GLAAD’s latest Where We Are on TV report has news of record-breaking representation.
For the first time, LGBTQ characters of color outnumber white LGBTQ characters on broadcast television.
This was one of the major findings from GLAAD’s latest Where We Are on TV report, which examines diversity on network, cable, and streaming television in the 2018-2019 season.
The report found that a record-setting 8.8 percent of all series regulars on broadcast TV are LGBTQ, which is an increase from last year’s amount (6.4 percent). In another marker of progress over the previous year, these characters are nearly split between male and female, with women comprising 49.6 percent of these roles.
There have also been improvements in racial representation; 50 percent of LGBTQ characters are people of color, and 49 percent are white. Moreover, in the past year, representation has increased for bisexual (117 from 93), transgender (26 from 16), and HIV-positive (seven from two) characters.
The majority of LGBTQ characters on streaming services were found on Netflix, while FX boasted the most LGBTQ diversity on cable TV. At present, there are 208 LGBTQ characters on cable and 112 on streaming, which is nearly double last year’s count of 65.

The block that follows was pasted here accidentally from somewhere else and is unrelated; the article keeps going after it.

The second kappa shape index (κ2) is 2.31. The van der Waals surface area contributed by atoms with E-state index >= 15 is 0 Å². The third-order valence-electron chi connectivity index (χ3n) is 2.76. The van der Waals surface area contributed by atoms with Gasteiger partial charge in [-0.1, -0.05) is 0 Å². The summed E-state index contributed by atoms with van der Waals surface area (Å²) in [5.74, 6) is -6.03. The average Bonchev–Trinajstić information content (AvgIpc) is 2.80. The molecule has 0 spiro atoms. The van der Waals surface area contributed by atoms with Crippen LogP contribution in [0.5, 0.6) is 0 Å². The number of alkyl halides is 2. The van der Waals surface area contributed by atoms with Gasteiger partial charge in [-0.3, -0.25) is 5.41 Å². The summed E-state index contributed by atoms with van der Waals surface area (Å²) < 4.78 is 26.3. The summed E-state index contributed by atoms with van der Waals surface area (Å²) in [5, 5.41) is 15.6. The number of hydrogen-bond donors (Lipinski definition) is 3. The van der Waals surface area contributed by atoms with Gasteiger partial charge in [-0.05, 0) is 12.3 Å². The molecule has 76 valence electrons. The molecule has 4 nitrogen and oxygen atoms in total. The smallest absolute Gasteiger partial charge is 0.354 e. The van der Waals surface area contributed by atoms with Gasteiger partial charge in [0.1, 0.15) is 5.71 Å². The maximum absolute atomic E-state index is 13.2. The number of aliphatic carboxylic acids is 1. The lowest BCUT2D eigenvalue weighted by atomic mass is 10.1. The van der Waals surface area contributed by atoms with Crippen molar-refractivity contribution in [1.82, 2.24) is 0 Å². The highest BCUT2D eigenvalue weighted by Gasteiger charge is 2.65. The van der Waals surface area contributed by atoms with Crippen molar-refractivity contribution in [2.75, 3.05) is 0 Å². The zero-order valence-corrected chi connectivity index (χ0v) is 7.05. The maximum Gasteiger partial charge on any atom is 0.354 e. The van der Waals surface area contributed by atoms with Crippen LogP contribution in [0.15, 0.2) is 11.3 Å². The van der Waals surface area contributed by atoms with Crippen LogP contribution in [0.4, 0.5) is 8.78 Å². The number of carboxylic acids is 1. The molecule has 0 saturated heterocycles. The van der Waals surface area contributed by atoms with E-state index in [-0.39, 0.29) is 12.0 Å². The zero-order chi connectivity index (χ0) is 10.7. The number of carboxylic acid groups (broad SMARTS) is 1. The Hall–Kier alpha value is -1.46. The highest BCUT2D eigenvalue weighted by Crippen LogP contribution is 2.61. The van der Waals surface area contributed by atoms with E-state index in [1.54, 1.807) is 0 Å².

Representatives from GLAAD — the nation’s most prominent LGBTQ media organization — praised these gains in representation.
“With anti-LGBTQ policies being debated here and abroad, the stories and characters on television are more critical than ever before to build understanding and acceptance of LGBTQ people,” said Sarah Kate Ellis, CEO of GLAAD.
“Not only do stories that explore the rich lives and identities of LGBTQ people move the needle forward culturally, but they pay off in ratings – shows like Will & Grace, Supergirl, Empire, and How to Get Away With Murder all attract millions of viewers weekly and demonstrate that audiences are hungry for new stories and perspectives,” Ellis added.
“This year’s Where We Are on TV report has shown important progress towards a media landscape that is LGBTQ-inclusive and portrays the community in a fair and accurate way,” said Megan Townsend, director of entertainment research and analysis at GLAAD.
“This year we noted two history-making television moments: the premiere of FX’s Pose, which features the largest number of transgender series regular characters on a scripted U.S. series ever, and this fall the CW’s Supergirl introduced audiences to TV’s first transgender superhero when Nicole Maines made her debut as Dreamer/Nia Nal,” Townsend said. “This is all part of a welcome increase in television telling groundbreaking stories featuring characters whose identities have long been left off screen.”
But the work of GLAAD is far from over. The organization is challenging the entertainment industry to keep adding LGBTQ characters until they make up10 percent of broadcast series regular characters on prime-time TV. It has set a goal of 2020 for this representation.
Read the full report at GLAAD.org.
Check out the original story here: The Advocate Magazine.